Nominations open for the 2021 Molecular Ecology Prize

From the Molecular Ecology Prize Committee:

We are soliciting nominations for the annual Molecular Ecology Prize.

The field of molecular ecology is young and inherently interdisciplinary. As a consequence, research in molecular ecology is not currently represented by a single scientific society, so there is no body that actively promotes the discipline or recognizes its pioneers. The editorial board of the journal Molecular Ecology therefore created the Molecular Ecology Prize in order to fill this void, and recognize significant contributions to this area of research. The prize selection committee is independent of the journal and its editorial board.

The prize will go to an outstanding scientist who has made significant contributions to Molecular Ecology. These contributions would mostly be scientific, but the door is open for other kinds of contributions that were crucial to the development of the field.  The previous winners are: Godfrey Hewitt, John Avise, Pierre Taberlet, Harry Smith, Terry Burke, Josephine Pemberton, Deborah Charlesworth, Craig Moritz, Laurent Excoffier, Johanna Schmitt, Fred Allendorf, Louis Bernatchez, Nancy Moran, Robin Waples, Scott Edwards, and Victoria Sork.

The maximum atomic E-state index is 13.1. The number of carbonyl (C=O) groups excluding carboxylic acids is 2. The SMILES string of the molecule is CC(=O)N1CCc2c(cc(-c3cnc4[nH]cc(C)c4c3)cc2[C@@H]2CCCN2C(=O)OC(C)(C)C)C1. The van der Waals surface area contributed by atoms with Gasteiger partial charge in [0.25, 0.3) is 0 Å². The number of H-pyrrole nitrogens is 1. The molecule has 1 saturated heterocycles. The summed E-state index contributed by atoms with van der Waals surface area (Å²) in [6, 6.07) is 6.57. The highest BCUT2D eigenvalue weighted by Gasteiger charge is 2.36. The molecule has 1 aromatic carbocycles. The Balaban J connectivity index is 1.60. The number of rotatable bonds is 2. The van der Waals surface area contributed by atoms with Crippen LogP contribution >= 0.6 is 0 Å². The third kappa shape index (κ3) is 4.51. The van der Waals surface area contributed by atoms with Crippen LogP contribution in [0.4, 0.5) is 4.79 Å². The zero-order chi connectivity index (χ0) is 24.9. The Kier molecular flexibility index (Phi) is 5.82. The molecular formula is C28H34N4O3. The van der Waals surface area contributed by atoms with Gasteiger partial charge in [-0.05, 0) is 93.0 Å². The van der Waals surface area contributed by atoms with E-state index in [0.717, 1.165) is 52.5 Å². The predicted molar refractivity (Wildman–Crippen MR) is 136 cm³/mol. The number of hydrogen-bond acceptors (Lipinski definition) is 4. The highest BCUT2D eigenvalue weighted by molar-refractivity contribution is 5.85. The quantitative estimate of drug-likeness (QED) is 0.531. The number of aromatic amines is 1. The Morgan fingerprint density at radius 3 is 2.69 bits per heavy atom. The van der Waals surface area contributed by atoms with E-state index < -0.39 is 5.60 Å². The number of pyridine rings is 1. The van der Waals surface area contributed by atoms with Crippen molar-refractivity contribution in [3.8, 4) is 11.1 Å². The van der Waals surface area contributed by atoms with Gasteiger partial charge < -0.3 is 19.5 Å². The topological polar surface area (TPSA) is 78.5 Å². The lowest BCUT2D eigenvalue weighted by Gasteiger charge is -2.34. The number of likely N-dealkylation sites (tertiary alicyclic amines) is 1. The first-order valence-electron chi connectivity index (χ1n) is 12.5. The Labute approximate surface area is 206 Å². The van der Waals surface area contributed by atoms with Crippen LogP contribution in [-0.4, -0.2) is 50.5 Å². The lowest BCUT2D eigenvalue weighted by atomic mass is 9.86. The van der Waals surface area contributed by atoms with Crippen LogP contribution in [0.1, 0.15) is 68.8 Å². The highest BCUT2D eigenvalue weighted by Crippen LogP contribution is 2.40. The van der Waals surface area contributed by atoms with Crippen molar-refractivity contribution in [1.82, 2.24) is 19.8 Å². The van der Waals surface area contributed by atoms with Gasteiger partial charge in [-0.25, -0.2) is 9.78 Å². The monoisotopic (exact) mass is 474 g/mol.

Please send your nomination with a short supporting statement (no more than 250 words; longer submissions will not be accepted) and the candidate’s CV directly to Scott Edwards (sedwards@fas.harvard.edu) by Friday, April 16, 2021.  Organized campaigns to submit multiple nominations for the same person are not necessary and can be counterproductive.  Also, note that nominations from previous years do not roll over.

With thanks on behalf of the Molecular Ecology Prize Selection Committee.

About Jeremy Yoder

Jeremy B. Yoder is an Assistant Professor of Biology at California State University Northridge, studying the evolution and coevolution of interacting species, especially mutualists. He is a collaborator with the Joshua Tree Genome Project and the Queer in STEM study of LGBTQ experiences in scientific careers. He has written for the website of Scientific American, the LA Review of Books, the Chronicle of Higher Education, The Awl, and Slate.
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